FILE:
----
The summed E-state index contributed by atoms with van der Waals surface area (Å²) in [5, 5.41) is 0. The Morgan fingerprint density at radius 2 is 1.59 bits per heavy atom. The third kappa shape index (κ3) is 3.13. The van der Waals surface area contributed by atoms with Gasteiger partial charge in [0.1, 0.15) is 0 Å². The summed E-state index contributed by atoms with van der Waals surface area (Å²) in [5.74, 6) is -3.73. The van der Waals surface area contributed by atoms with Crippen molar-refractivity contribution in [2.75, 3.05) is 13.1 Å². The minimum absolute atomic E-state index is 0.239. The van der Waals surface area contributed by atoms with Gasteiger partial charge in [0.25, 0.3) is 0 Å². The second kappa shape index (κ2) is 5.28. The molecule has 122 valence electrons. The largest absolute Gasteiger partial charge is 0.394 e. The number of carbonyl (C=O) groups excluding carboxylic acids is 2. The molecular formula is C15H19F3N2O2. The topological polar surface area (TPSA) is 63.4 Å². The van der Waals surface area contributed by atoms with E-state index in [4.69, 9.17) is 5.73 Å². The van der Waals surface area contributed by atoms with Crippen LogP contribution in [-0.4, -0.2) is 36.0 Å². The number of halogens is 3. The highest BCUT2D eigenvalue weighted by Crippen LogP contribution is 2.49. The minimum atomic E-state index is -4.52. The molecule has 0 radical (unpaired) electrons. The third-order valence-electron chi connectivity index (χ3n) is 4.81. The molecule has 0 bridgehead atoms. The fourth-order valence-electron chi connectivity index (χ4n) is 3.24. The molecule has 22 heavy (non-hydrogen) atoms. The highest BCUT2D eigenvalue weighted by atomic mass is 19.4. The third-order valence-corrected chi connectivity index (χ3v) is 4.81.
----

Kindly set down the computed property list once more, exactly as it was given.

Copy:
The summed E-state index contributed by atoms with van der Waals surface area (Å²) in [5, 5.41) is 0. The Morgan fingerprint density at radius 2 is 1.59 bits per heavy atom. The third kappa shape index (κ3) is 3.13. The van der Waals surface area contributed by atoms with Gasteiger partial charge in [0.1, 0.15) is 0 Å². The summed E-state index contributed by atoms with van der Waals surface area (Å²) in [5.74, 6) is -3.73. The van der Waals surface area contributed by atoms with Crippen molar-refractivity contribution in [2.75, 3.05) is 13.1 Å². The minimum absolute atomic E-state index is 0.239. The van der Waals surface area contributed by atoms with Gasteiger partial charge in [0.25, 0.3) is 0 Å². The second kappa shape index (κ2) is 5.28. The molecule has 122 valence electrons. The largest absolute Gasteiger partial charge is 0.394 e. The number of carbonyl (C=O) groups excluding carboxylic acids is 2. The molecular formula is C15H19F3N2O2. The topological polar surface area (TPSA) is 63.4 Å². The van der Waals surface area contributed by atoms with E-state index in [4.69, 9.17) is 5.73 Å². The van der Waals surface area contributed by atoms with Crippen LogP contribution in [-0.4, -0.2) is 36.0 Å². The number of halogens is 3. The highest BCUT2D eigenvalue weighted by Crippen LogP contribution is 2.49. The minimum atomic E-state index is -4.52. The molecule has 0 radical (unpaired) electrons. The third-order valence-electron chi connectivity index (χ3n) is 4.81. The molecule has 0 bridgehead atoms. The fourth-order valence-electron chi connectivity index (χ4n) is 3.24. The molecule has 22 heavy (non-hydrogen) atoms. The highest BCUT2D eigenvalue weighted by atomic mass is 19.4. The third-order valence-corrected chi connectivity index (χ3v) is 4.81.